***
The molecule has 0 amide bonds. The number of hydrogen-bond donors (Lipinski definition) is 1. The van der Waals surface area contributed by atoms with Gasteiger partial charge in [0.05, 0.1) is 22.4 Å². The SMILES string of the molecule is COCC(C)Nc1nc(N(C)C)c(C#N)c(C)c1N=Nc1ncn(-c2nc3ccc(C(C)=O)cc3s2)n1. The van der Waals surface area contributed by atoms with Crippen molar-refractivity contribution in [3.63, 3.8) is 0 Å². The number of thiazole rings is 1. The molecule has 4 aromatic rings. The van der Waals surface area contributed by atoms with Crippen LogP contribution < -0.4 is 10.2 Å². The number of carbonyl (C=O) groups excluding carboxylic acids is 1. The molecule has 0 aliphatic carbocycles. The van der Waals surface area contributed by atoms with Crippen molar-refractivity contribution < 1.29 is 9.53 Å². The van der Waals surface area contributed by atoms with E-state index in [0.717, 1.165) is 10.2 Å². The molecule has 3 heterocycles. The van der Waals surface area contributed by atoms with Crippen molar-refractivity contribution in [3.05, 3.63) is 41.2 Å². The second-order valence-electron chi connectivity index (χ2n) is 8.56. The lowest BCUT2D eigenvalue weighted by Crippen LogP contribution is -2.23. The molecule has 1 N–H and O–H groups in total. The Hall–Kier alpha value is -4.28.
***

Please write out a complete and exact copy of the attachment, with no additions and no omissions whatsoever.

The molecule has 0 amide bonds. The number of hydrogen-bond donors (Lipinski definition) is 1. The van der Waals surface area contributed by atoms with Gasteiger partial charge in [0.05, 0.1) is 22.4 Å². The SMILES string of the molecule is COCC(C)Nc1nc(N(C)C)c(C#N)c(C)c1N=Nc1ncn(-c2nc3ccc(C(C)=O)cc3s2)n1. The van der Waals surface area contributed by atoms with Crippen molar-refractivity contribution in [3.63, 3.8) is 0 Å². The number of thiazole rings is 1. The molecule has 4 aromatic rings. The van der Waals surface area contributed by atoms with Crippen LogP contribution < -0.4 is 10.2 Å². The number of carbonyl (C=O) groups excluding carboxylic acids is 1. The molecule has 0 aliphatic carbocycles. The van der Waals surface area contributed by atoms with Crippen molar-refractivity contribution < 1.29 is 9.53 Å². The van der Waals surface area contributed by atoms with E-state index in [0.717, 1.165) is 10.2 Å². The molecule has 3 heterocycles. The van der Waals surface area contributed by atoms with Crippen molar-refractivity contribution in [3.05, 3.63) is 41.2 Å². The second-order valence-electron chi connectivity index (χ2n) is 8.56. The lowest BCUT2D eigenvalue weighted by Crippen LogP contribution is -2.23. The molecule has 1 N–H and O–H groups in total. The Hall–Kier alpha value is -4.28.